Comedian Don Barnhart could have easily ended up in the military, “peeling potatoes and cleaning latrines rather than telling jokes.” As fate would have it, he literally skateboarded into another line of work at The Comedy and Magic Club in Hermosa Beach, Calif.
Growing up on the set of Mork and Mindy, where his father directed comedic greats like Robin Williams, Barnhart reflected, “It was crazy. I saw the best of the best before I knew I wanted to do stand-up.” After realizing he had a future at the mic, he traveled to Las Vegas so often for gigs that Barnhart and his wife decided to relocate here about four years ago. With Las Vegas as his base of operations, Barnhart also spends a good portion of his time entertaining crowds on cruise ships and still finds time for USO tours and exploring other creative outlets like filmmaking. Catch his act this weekend at Bonkerz Comedy Club at Palace Station.
After growing up with your father in the entertainment business, how did you decide on comedy as a career?
I went to join the military when I was 18 and they were closed – something about a holiday. That night, I was skateboarding home and I saw a help wanted sign, and they said they needed a doorman and could I start that night. The next thing I know, at age 20 I was managing the Comedy and Magic Club in Hermosa Beach. I became the emcee and the talent coordinator. It changed my life, and I always said I would give something back, so I think supporting the troops is my community service.
What was that transition like from doorman to becoming a well-known comedian?
As a doorman I was 160 pounds, skinny – Jeff Spicoli really from Fast Times at Ridgemont High. The owner wasn’t really sure about me, but I would go in and volunteer to clean the bathroom. I offered to bus tables. I was making salsa with the cooks in the back, and I really ingratiated myself so much with the club. The emcee got sick one night and they gave me a shot. The first night I went on it was Dana Carvey and Dennis Miller back before they were household names. The next thing I knew, I was doing stand-up full time.
Can you tell me some more about the “Freedom of Speech Show” and its connection to your overseas shows for the military?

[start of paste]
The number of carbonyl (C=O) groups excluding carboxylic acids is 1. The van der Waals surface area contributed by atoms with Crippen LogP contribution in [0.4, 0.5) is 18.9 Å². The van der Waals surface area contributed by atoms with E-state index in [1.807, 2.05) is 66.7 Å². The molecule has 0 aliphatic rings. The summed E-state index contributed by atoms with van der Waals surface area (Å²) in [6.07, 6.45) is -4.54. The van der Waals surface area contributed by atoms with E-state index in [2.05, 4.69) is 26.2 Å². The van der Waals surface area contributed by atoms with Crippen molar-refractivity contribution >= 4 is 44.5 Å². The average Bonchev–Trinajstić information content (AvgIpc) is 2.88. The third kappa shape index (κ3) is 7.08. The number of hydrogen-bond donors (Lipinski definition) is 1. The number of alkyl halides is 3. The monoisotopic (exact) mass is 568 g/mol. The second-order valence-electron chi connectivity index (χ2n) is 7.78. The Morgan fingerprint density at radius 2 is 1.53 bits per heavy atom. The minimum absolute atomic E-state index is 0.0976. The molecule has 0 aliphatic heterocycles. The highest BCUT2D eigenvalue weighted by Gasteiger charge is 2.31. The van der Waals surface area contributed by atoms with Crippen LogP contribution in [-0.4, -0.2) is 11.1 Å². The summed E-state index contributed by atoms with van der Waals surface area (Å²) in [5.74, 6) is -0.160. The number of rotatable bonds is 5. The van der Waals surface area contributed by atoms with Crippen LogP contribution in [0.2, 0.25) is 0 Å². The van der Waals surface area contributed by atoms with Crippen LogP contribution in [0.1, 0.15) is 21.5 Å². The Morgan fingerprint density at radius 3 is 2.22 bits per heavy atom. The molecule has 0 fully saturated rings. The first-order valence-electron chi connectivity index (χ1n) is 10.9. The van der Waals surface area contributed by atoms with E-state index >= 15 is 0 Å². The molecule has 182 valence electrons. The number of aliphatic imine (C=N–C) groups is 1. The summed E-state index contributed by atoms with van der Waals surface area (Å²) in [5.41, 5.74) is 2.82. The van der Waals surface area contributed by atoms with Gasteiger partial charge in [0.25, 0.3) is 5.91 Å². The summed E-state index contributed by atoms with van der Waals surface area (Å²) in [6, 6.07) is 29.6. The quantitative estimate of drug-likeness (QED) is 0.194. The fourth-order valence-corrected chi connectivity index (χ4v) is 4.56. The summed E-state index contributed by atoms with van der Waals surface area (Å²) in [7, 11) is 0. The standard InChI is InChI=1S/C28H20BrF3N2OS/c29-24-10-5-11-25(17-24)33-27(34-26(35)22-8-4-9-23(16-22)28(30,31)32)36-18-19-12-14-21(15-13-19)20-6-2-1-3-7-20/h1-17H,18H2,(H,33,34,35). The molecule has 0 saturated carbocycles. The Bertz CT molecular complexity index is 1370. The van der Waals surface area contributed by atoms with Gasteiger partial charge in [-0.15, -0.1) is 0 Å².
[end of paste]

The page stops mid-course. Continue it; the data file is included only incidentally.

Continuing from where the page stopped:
It’s ironic that we’re overseas and we’re told we can’t talk about certain things when we’re performing for the men and women who are dying for freedom. Sometimes when people think “Freedom of Speech,” they think it’s going to be dirty. I think “Freedom of Speech” means you can talk about anything; it’s just got to be funny. What I try to do with the show is include jugglers, mimes, improv performers and comics so we have a little bit of everything.
What is it like doing comedy on a cruise ship and do you feel it restricts your subject matter at all?
I do about 20 weeks on cruise ships a year. Mostly, I do Royal Caribbean. They’re really trying to make it the Vegas of the seas. A couple of years ago they started bringing out the best club comics. I always tell people that I’m clean enough to get rebooked. I don’t mind dirty jokes if it’s funny or you use it as an exclamation point, but you don’t have to use the F-word all the time. I’m three credits shy of an English major and I try to use words to create a picture and let the audience take it wherever they want to take it.
Have you ever gotten up on stage and had your mind go blank?
Once. It was the first time I had to showcase at The Improv down in Los Angeles. George Wallace goes on and does 30 minutes with a standing ovation and brings down the house before me. I went up there and in two minutes I was done. I was supposed to do 12 minutes, but I ran out of material after two. I could hear one laugh in the back of the room and that was my dad. Later on, he said, “If I could have tackled you and pulled you off the stage, I would have.” Afterwards, Wallace said, “This is the best thing that’s ever happened to you, because you’re either going to get so good you’ll never have this experience again or you’re going to get out of the business now and save yourself a lifetime of heartache.”
What is your next film project?
I’ve written a script called Freeloader. It’s about a returning veteran who ends up becoming homeless, living on the streets of Las Vegas. He uses comedy to kind of find his way back to reality. I live in Vegas and they always say to write what you know. We have a real homeless problem here in Las Vegas. You can’t force things down people’s throats but if you give them a solution as well, it helps bring light to the subject with some humor.